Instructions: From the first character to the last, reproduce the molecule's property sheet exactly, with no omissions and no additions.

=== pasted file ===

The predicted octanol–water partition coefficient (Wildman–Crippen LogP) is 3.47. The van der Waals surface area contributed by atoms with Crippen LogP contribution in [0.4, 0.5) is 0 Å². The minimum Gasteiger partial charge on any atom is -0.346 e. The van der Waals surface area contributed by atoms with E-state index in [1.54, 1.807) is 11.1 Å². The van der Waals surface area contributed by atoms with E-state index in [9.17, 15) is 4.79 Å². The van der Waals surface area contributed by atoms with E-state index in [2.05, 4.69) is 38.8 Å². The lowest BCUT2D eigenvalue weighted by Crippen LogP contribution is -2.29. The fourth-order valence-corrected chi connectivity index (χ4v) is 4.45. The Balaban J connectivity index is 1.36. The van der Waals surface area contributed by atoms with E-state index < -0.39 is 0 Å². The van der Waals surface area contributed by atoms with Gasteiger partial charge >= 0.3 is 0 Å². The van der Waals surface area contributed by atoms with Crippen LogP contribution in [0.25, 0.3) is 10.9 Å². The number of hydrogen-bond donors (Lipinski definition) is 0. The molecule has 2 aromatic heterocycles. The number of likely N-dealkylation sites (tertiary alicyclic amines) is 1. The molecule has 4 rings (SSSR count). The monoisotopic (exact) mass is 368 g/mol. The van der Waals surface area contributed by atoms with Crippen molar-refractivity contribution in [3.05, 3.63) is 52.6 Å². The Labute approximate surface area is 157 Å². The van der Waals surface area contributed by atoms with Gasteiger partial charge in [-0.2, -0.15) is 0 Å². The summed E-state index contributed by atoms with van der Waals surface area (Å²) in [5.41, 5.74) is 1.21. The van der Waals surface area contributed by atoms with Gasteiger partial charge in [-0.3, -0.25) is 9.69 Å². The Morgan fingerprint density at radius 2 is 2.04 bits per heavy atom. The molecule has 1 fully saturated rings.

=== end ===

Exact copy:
The predicted octanol–water partition coefficient (Wildman–Crippen LogP) is 3.47. The van der Waals surface area contributed by atoms with Crippen LogP contribution in [0.4, 0.5) is 0 Å². The minimum Gasteiger partial charge on any atom is -0.346 e. The van der Waals surface area contributed by atoms with E-state index in [1.54, 1.807) is 11.1 Å². The van der Waals surface area contributed by atoms with E-state index in [9.17, 15) is 4.79 Å². The van der Waals surface area contributed by atoms with E-state index in [2.05, 4.69) is 38.8 Å². The lowest BCUT2D eigenvalue weighted by Crippen LogP contribution is -2.29. The fourth-order valence-corrected chi connectivity index (χ4v) is 4.45. The Balaban J connectivity index is 1.36. The van der Waals surface area contributed by atoms with E-state index < -0.39 is 0 Å². The van der Waals surface area contributed by atoms with Gasteiger partial charge >= 0.3 is 0 Å². The van der Waals surface area contributed by atoms with Crippen LogP contribution in [0.25, 0.3) is 10.9 Å². The number of hydrogen-bond donors (Lipinski definition) is 0. The molecule has 2 aromatic heterocycles. The number of likely N-dealkylation sites (tertiary alicyclic amines) is 1. The molecule has 4 rings (SSSR count). The monoisotopic (exact) mass is 368 g/mol. The van der Waals surface area contributed by atoms with Crippen molar-refractivity contribution in [3.05, 3.63) is 52.6 Å². The Labute approximate surface area is 157 Å². The van der Waals surface area contributed by atoms with Gasteiger partial charge in [-0.2, -0.15) is 0 Å². The summed E-state index contributed by atoms with van der Waals surface area (Å²) in [5.41, 5.74) is 1.21. The van der Waals surface area contributed by atoms with Gasteiger partial charge in [-0.3, -0.25) is 9.69 Å². The Morgan fingerprint density at radius 2 is 2.04 bits per heavy atom. The molecule has 1 fully saturated rings.